Joe and Seligman are opposites, and not merely by virtue of their gender. Seligman, who is of Jewish descent, describes himself as “asexual.” A virgin, he lives an ascetic life in an apartment that looks more like some space inside a library (or a monastery) than the home of a truly living person.

The bond he forms with Joe is one of confession, with Joe unfolding her story and Seligman encouraging her, with great patience and calm, to tell him of the torments that caused her to end up in his bed. From Seligman’s apartment, the 
movie thus embarks on a series of flashbacks showing us Joe’s story.

It is, however, the frame narrative, in which Joe spends a long night telling Seligman about her life, that gives “Nymphomaniac” its main heft and source of depth. The movie explores the art and practice of storytelling, with Joe as a kind of Scheherazade and Seligman the listener who drives her story and responds to it.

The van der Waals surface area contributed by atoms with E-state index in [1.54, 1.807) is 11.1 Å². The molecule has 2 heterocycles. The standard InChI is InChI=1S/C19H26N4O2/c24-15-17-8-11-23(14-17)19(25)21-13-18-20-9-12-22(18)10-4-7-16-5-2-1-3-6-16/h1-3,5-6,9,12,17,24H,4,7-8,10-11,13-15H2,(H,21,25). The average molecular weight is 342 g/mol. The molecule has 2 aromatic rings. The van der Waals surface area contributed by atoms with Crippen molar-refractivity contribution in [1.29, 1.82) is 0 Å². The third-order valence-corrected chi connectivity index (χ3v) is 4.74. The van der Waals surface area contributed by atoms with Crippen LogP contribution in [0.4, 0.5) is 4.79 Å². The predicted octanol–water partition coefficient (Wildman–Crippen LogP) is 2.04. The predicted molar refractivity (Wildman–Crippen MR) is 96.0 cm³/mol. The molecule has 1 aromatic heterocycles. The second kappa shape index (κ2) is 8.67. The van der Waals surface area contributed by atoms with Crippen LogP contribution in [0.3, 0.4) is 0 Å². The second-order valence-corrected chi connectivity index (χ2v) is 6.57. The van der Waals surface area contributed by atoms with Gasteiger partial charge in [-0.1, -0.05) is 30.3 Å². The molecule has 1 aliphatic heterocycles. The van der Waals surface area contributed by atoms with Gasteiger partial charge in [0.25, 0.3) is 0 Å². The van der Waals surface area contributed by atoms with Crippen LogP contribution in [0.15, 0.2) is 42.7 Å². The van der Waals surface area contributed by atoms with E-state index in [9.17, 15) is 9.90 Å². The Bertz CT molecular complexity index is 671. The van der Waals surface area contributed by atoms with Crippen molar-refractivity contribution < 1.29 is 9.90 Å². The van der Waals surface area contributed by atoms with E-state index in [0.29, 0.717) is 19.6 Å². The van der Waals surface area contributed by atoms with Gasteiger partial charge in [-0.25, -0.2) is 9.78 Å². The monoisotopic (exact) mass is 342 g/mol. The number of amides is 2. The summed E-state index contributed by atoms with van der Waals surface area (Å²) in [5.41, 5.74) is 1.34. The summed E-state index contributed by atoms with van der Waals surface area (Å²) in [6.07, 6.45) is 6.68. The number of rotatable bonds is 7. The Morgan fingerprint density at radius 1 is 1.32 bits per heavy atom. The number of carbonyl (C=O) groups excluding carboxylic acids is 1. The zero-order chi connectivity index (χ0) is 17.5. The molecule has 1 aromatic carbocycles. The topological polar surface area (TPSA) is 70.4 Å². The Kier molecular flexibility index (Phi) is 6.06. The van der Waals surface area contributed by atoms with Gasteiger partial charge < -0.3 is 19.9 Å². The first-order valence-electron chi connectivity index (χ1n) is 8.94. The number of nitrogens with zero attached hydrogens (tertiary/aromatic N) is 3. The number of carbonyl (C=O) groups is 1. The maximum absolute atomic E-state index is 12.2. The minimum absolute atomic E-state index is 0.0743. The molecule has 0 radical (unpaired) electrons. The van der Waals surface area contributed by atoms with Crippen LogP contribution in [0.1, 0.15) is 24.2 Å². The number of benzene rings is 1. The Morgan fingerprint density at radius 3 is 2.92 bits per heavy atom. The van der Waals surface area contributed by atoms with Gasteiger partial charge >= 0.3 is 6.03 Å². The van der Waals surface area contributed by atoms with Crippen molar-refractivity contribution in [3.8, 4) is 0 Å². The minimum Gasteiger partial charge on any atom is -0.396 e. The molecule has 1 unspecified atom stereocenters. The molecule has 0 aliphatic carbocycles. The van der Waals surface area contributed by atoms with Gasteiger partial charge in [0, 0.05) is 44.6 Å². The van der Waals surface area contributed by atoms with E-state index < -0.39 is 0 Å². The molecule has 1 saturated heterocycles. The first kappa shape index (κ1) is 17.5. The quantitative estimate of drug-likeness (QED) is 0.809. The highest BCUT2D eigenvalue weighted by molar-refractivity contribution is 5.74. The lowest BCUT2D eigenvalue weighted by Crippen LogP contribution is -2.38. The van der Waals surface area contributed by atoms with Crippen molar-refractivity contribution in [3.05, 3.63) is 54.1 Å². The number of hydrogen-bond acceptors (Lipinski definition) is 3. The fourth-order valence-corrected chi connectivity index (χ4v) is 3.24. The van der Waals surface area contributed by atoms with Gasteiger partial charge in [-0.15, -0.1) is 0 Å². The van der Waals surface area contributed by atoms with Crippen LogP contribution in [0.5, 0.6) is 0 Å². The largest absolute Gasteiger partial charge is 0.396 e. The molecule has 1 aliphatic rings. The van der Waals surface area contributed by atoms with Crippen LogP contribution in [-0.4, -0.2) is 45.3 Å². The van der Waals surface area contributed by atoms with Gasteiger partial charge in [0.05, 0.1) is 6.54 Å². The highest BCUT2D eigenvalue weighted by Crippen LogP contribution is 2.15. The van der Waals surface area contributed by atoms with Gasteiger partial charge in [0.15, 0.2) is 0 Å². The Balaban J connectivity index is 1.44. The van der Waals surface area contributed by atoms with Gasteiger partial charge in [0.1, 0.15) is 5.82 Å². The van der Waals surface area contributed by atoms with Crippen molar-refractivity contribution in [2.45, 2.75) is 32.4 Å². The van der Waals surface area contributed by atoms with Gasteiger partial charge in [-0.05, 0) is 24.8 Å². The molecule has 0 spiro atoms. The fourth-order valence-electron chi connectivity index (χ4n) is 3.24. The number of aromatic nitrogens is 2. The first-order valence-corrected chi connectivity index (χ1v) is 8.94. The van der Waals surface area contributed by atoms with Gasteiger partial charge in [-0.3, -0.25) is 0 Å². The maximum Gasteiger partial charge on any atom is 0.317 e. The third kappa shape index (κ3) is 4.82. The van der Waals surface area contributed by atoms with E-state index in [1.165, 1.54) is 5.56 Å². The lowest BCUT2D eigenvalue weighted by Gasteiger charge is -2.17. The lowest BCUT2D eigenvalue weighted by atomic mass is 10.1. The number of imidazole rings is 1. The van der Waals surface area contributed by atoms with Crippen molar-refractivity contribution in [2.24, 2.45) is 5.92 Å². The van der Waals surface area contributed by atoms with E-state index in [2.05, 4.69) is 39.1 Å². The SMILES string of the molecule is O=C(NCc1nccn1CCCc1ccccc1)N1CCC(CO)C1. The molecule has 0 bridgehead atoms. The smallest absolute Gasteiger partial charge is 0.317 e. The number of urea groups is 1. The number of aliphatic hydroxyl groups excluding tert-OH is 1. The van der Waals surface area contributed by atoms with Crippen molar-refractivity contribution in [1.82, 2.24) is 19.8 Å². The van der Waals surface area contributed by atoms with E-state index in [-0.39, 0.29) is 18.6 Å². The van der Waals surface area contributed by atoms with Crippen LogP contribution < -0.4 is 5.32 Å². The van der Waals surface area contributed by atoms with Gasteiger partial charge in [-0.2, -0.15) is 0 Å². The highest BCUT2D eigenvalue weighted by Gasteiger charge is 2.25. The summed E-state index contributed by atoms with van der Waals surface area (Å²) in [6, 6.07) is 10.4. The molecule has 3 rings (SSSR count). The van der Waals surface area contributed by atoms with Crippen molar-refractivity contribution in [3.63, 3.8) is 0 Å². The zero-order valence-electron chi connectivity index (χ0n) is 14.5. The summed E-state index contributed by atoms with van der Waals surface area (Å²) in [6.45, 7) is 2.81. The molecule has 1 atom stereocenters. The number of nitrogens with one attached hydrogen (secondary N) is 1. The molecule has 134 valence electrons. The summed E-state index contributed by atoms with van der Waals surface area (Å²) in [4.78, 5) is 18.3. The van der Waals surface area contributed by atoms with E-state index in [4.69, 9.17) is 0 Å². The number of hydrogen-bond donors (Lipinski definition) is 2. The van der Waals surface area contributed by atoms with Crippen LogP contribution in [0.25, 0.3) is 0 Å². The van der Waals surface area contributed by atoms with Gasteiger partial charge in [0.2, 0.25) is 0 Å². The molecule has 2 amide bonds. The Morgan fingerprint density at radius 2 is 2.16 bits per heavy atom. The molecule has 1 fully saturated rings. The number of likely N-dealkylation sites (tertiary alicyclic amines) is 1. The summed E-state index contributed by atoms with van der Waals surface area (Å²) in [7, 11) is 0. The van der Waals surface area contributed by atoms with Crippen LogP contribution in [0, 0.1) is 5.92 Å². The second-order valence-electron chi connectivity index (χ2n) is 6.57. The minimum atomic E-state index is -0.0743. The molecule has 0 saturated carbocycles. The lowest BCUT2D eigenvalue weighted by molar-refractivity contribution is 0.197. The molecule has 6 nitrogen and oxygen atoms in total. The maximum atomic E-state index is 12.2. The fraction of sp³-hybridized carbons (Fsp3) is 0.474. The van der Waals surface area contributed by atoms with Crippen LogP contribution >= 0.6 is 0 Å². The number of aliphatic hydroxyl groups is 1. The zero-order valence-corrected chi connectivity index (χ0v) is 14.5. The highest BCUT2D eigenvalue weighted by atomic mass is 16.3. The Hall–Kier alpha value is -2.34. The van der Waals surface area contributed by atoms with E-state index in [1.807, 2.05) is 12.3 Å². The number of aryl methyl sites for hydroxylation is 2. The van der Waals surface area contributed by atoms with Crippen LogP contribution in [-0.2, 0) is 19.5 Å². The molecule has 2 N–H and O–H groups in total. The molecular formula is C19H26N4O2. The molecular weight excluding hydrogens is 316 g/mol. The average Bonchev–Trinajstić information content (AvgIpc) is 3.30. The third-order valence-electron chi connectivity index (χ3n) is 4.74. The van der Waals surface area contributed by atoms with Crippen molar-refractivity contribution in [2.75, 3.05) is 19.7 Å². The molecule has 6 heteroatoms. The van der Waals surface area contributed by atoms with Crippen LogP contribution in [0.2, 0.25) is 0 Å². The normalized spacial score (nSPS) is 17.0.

I won’t share here all the convoluted turns of Joe’s sexual path, leaving that for viewers to discover on their own. I will say that “Nymphomaniac” uses sex as a metaphor for life itself, the way we live it, the struggles we face, our ability or inability to come to terms with it and find forgiveness and salvation.

The metaphor is the right one, because it touches on passion, desire, satisfaction or its absence.

Most of von Trier’s prominent pictures have had an element of religious allegory to them, and this is also true of “Nymphomaniac,” which is unusually preoccupied with matters of sin and punishment.